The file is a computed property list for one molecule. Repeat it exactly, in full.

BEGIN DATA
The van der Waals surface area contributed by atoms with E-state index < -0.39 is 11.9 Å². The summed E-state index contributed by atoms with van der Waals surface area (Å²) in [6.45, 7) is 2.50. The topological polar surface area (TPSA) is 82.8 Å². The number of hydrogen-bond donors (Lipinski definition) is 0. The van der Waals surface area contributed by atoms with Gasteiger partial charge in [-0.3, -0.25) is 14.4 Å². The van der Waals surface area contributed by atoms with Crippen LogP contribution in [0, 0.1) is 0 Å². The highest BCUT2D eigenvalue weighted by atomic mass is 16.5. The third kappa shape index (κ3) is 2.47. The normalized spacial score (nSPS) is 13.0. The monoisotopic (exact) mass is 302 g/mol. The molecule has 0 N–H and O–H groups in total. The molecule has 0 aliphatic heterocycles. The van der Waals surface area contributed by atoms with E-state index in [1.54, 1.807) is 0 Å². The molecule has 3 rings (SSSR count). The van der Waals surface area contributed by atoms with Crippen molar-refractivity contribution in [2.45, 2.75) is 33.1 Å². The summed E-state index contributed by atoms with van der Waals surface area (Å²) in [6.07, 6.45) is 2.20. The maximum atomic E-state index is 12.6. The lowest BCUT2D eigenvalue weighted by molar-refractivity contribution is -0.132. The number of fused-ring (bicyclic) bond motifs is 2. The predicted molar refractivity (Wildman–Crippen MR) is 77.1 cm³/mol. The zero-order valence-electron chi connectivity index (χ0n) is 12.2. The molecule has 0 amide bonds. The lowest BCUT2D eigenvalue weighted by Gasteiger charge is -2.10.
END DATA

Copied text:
The van der Waals surface area contributed by atoms with E-state index < -0.39 is 11.9 Å². The summed E-state index contributed by atoms with van der Waals surface area (Å²) in [6.45, 7) is 2.50. The topological polar surface area (TPSA) is 82.8 Å². The number of hydrogen-bond donors (Lipinski definition) is 0. The van der Waals surface area contributed by atoms with Gasteiger partial charge in [-0.3, -0.25) is 14.4 Å². The van der Waals surface area contributed by atoms with Crippen LogP contribution in [0, 0.1) is 0 Å². The highest BCUT2D eigenvalue weighted by atomic mass is 16.5. The third kappa shape index (κ3) is 2.47. The normalized spacial score (nSPS) is 13.0. The monoisotopic (exact) mass is 302 g/mol. The molecule has 0 N–H and O–H groups in total. The molecule has 0 aliphatic heterocycles. The van der Waals surface area contributed by atoms with E-state index in [1.54, 1.807) is 0 Å². The molecule has 3 rings (SSSR count). The van der Waals surface area contributed by atoms with Crippen molar-refractivity contribution in [2.45, 2.75) is 33.1 Å². The summed E-state index contributed by atoms with van der Waals surface area (Å²) in [6.07, 6.45) is 2.20. The maximum atomic E-state index is 12.6. The lowest BCUT2D eigenvalue weighted by molar-refractivity contribution is -0.132. The number of fused-ring (bicyclic) bond motifs is 2. The predicted molar refractivity (Wildman–Crippen MR) is 77.1 cm³/mol. The zero-order valence-electron chi connectivity index (χ0n) is 12.2. The molecule has 0 amide bonds. The lowest BCUT2D eigenvalue weighted by Gasteiger charge is -2.10.